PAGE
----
The RIDE and RISE studies are phase 3, double-masked, multicenter randomized sham-injection–controlled trials of the efficacy and safety of intravitreal ranibizumab injection 0.5 mg every 4 weeks for 24 months in patients with center-involving DME. The studies, sponsored by Genentech, started in May 2007 and are currently recruiting participants. Outcome measures include proportion of subjects who gain at least 15 letters in BCVA, mean change in BCVA and central foveal thickness, proportion of subjects with resolution of leakage, mean number of macular laser treatments, and change in contrast sensitivity.
RESOLVE is a randomized, double-masked, multicenter phase 2 study assessing the safety and efficacy of 2 concentrations of intravitreal ranibizumab injections compared with non-treatment control for patients with DME with center involvement.
This study is ongoing but not recruiting participants.
CAPTURE (DME) is a phase 1 randomized, open-label, dose-comparison, safety/efficacy study evaluating combination treatment using ranibizumab and efalizumab (Raptiva, Genentech) for DME. Efalizumab inhibits the binding of leucocyte function-associated antigen–1 to intercellular adhesion molecule–1, thereby inhibiting the adhesion of leukocytes to other cell types. Patients are randomized to ranibizumab 0.5 mg intravitreal alone every 4 weeks, efalizumab alone subcutaneously 1 mg/kg weekly, or combination. The study is currently recruiting participants and completion is expected by April 2010.
Bevacizumab. Bevacizumab (Avastin, Genentech) is a full-length humanized antibody against all isoforms of VEGF. Small series have shown short-term improvement in DME, regression of proliferative retinopathy (PR), clearing of vitreous hemorrhage, and regression of rubeosis.20-25 The DRCRnet study group recently reported on a phase 2 randomized clinical trial of intravitreal bevacizumab for DME.26 The group provided data on the short-term effect of intravitreal bevacizumab for DME. One hundred twenty-one eyes of 121 subjects with DME and BCVA ranging from 20/32 to 20/320 were randomized to 1 of 5 groups: (1) focal photocoagulation at baseline; (2) intravitreal injection of 1.25 mg of bevacizumab at baseline and 6 weeks; (3) intravitreal injection of 2.5 mg of bevacizumab at baseline and 6 weeks; (4) intravitreal injection of 1.25 mg of bevacizumab at baseline and sham injection at 6 weeks; and (5) intravitreal injection of 1.25 mg of bevacizumab at baseline and 6 weeks with photocoagulation at 3 weeks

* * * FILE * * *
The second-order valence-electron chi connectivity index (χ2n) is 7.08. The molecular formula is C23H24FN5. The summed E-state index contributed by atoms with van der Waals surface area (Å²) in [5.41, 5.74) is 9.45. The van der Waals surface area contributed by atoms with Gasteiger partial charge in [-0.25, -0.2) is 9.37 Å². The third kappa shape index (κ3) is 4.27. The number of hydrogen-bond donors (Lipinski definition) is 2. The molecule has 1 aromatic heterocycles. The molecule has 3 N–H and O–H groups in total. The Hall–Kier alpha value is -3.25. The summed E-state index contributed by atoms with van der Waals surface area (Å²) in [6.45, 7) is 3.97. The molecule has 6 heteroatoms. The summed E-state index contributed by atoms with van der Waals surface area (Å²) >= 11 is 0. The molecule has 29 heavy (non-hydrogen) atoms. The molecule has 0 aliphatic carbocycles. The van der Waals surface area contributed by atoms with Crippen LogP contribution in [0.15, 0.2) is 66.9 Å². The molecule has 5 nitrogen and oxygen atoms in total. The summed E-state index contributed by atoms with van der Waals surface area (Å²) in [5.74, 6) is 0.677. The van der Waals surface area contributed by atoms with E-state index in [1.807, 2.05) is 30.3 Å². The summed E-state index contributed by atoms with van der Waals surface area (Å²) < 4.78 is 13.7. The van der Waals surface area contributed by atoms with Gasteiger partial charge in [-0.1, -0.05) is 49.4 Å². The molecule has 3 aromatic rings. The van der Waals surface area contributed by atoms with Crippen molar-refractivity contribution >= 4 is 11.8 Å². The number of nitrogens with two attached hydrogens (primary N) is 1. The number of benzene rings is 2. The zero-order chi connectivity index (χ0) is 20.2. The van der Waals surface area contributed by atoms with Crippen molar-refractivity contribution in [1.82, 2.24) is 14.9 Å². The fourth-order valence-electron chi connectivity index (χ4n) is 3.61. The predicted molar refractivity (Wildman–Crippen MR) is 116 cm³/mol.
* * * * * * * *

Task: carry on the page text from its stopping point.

At baseline, median CST was 411 μm and median BCVA was 20/50. Compared with group 1, groups 2 and 3 had a greater reduction in CST at 3 weeks and about 1 line better median BCVA over 12 weeks. There were no major differences between groups 2 and C3in CST reduction or BCVA improvement.
A CST reduction was present at 3 weeks in 43% of bevacizumab-treated eyes and 28% of eyes treated with laser alone and at 6 weeks in 37% and 50% of eyes, respectively. Combining focal photocoagulation with bevacizumab resulted in no apparent short-term benefit or adverse outcomes. DRCRnet results demonstrated that intravitreal bevacizumab can reduce DME in some eyes, but the study was not designed to determine whether treatment is beneficial.